No VAT will be charged on the hammer price, but VAT at 17.5% will be added to the buyer's premium which is invoiced on a VAT inclusive basis.
All sold picture lots (lots 300-668) not cleared by 2.00pm on Monday 20 November 2000 will be removed and may be cleared after 9.00am on Tuesday 21 November 2000 from the warehouse of Cadogan Tate Fine Art Removals Limited. (See below.)
Cadogan Tate Ltd., Fine Art Services
Cadogan House, 2 Relay Road,
London W12 7SJ.
Telephone: 44 (0) 20 8735 3700.
Facsimile: 44 (0) 20 8735 3701.
An initial transfer and administration charge of £3.20 and a storage charge of £1.60 per lot per day will be payable to Cadogan Tate. These charges are subject to VAT and an insurance surcharge. (Exceptionally large pictures will be subject to a surcharge.)
The Battle of the Nile, 1st August 1798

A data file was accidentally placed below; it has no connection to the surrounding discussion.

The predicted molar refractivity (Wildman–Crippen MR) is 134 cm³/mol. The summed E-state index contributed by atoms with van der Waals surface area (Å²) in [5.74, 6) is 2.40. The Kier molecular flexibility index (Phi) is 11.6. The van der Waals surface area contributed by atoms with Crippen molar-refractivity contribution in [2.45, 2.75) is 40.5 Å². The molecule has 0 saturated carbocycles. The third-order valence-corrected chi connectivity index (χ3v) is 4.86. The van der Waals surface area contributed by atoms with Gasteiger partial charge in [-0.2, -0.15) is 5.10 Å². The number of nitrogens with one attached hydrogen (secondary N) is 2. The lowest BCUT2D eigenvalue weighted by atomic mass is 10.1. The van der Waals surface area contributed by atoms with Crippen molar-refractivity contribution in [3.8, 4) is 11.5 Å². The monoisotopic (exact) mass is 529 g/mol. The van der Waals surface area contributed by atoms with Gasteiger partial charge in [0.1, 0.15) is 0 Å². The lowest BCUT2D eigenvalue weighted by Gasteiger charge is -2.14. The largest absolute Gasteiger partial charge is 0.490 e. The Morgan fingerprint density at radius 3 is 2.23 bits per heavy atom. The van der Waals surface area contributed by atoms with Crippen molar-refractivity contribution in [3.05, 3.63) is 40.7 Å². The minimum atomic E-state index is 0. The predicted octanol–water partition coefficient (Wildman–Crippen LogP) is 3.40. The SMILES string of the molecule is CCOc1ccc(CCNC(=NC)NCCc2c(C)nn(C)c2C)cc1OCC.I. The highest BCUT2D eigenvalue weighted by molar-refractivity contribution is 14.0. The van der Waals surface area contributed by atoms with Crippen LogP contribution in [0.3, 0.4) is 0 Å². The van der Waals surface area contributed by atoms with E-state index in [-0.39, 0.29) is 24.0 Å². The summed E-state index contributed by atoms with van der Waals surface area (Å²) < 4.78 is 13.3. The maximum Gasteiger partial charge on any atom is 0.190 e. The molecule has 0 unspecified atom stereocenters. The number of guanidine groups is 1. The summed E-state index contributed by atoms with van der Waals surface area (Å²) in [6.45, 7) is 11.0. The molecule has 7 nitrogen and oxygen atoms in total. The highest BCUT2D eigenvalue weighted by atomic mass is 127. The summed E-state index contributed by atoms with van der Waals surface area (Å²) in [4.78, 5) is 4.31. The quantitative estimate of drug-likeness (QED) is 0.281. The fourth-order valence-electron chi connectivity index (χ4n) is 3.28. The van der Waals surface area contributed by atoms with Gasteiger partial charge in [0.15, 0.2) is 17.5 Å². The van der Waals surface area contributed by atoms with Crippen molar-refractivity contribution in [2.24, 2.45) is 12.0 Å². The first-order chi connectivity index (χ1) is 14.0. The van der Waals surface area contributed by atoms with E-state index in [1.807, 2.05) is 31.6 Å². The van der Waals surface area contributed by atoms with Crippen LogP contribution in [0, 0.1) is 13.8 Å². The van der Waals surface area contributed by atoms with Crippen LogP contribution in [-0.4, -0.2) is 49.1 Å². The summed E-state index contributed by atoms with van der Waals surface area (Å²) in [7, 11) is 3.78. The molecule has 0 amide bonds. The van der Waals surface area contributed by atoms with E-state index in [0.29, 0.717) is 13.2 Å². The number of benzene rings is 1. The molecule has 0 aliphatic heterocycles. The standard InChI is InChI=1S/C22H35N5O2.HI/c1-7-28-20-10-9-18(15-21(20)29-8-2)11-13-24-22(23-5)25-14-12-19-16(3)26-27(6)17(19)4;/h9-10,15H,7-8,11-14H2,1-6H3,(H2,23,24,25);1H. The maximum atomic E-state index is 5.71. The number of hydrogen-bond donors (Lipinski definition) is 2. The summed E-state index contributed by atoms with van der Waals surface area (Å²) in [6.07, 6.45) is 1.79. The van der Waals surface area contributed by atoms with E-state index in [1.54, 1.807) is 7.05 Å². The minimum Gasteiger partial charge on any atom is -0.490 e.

The Battle of the Nile was fought in Aboukir Bay, about 15 miles west of Alexandria, on 1st August 1798, Nelson having spent most of the summer cruising the western Mediterranean looking for Admiral Brueys' Toulon fleet, finally came upon it as it lay at anchor in Aboukir Bay following the disembarkation of the army with which Napoleon was to conquer Egypt. Brueys had chosen a strong position in a well-protected anchorage although Nelson had the advantage of surprise. More significantly, it was already six o'clock in the evening when Nelson sighted the French and, with only two hours of daylight remaining, Brueys was confident that any attack would have to be postponed until the next day, by which time his own fleet would be ready. Nelson, with typical daring, amazed both his own captains as well as the French by ordering his ships into the Bay where they engaged the enemy in a spirited action which lasted most of the night. The decisive moment came just after 10 o'clock when the French flagship, the huge 120-gun L'Orient, blew up with a tremendous explosion and, when dawn broke, the French annihilation became apparent with nine of their badly damaged ships captured and another four completely destroyed. It was a glorious victory for Nelson, one of the greatest in British naval history, and the one which brought him to the pinnacle of his career.